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Whirs of motors and enthusiastic cheers filled UMass Lowell’s Costello Gym on a rainy Saturday in early April as scores of students and their teachers, parents and supporters ߝ and robots ߝ participated in the annual New England Botball Tournament and Botfest Exhibition. These high-tech, high-octane events highlight the skills and creativity of students, working in teams, in the areas of robotics and computer programming and engineering.
More than 150 middle- and high-school students from Massachusetts and Connecticut tested their mettle at this year’s Botball tournament. Each of the 20 teams had only seven weeks to create robots using kits from the KISS (“Keep It Simple, Stupid”) Institute for Practical Robotics. The robots had to compete against one another on a 4-by-8-foot game board in a series of fast-paced, non-destructive matches. They had to outrace and outmaneuver their opponents completely on their own, with no remote control, to “save” crew members and supplies before a simulated solar flare occurred.
“These are robots with brains,” says Assoc. Prof. Holly Yanco of the Computer Science Department, who is the principal organizer of the event. “Students designed, built and programmed their robots, and the competition is educational as well as entertaining.”
Overall winner in points was Malden Catholic High School. Andover High School placed second, while Needham and Ashland high schools took the third and fourth spots, respectively. “For the first time this year, there was a bridge that could be lowered between the opponents’ boards,” says Yanco. “No one had been able to cross that bridge all day, but in the exciting final moments of the tournament, the Andover robot managed to cross it, scoring lots of points and actually pushing its Malden counterpart out of the way.”
Phyllis Procter, the department’s program manager for community partnerships, says that when Duxbury’s high school team dropped out at the last minute, its middle school students decided to step up to the plate, designing and building a robot in three days. “First-year teams may score only a few points and may be eliminated early on,” she says, “but if they learn from teams like the Duxbury Middle School, which continued to work on its robot even after being eliminated, they’ll be sure to come back in a much stronger position next year.”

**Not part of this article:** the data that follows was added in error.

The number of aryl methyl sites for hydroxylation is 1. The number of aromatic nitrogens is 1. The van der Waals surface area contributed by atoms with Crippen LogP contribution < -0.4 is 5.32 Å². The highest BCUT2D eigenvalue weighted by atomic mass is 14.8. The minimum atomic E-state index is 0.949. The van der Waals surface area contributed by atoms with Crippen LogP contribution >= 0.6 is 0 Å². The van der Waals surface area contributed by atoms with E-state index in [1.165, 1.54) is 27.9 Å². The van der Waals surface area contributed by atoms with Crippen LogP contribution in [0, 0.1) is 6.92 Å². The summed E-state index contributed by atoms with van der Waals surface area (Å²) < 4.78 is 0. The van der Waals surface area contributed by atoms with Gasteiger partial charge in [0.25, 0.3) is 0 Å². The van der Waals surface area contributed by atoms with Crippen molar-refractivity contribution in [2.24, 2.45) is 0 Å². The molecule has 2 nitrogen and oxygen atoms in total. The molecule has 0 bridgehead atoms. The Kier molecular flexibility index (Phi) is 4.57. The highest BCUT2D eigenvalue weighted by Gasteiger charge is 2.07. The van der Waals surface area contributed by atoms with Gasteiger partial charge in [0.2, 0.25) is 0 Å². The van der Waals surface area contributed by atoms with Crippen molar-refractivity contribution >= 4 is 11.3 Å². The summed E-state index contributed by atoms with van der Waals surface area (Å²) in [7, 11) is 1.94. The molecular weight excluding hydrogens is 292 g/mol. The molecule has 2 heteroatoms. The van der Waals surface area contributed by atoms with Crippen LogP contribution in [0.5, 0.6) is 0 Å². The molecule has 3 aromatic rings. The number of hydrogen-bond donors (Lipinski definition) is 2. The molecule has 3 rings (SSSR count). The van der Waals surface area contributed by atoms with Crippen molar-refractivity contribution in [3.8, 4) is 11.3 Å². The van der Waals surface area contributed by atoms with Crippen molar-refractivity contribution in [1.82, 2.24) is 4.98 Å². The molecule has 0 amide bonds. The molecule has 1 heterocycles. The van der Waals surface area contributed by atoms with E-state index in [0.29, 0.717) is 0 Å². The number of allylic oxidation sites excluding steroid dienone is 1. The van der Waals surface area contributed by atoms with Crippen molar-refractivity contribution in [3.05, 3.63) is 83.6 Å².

Botfest offers an opportunity for inventors of all ages to share ideas in animatronics and robotics. More than 80 students in 15 teams, including those from middle schools in Andover, Ashland, Haverhill, Hopkinton, Lawrence, Lowell, North Reading and Worcester, as well as the Boys and Girls Club and the Youth Development Organization of Lawrence and UML Computer Science graduate students, participated in this year’s event.
“The commitment of teachers and parents was wonderful to see, to give their students and children a chance to express their creativity,” says Computer Science Asst. Prof. Fred Martin. “The youngsters really enjoyed seeing each other’s work and realizing that there are people from all over the state who like to build interactive, computer-controlled projects. Kids in the iCODE, or Internet Community of Design Engineers, program all got matching bright red T-shirts, which they really liked. This year, for the first time, we had two home-based projects with parents and children exhibiting together.”
“Often, students who are too young to compete in Botball will exhibit at Botfest, having acquired a taste for the thrill of robotic tinkering from an older sibling,” says Procter. “Similarly, students exhibiting at Botfest will check out the fast-paced, high-stakes competition that’s taking place in the same hall. This cross-group exposure and exploration contributes to the success and growth of both programs.”
Corporate sponsors for Botball and Botfest included Analog Devices, which donated $10,000, and Varian Semiconductor Equipment, which gave $1,000. For more information about the events, visit www.botball.org and www.botfest.org. To view photos of the events, visit UML's photo gallery.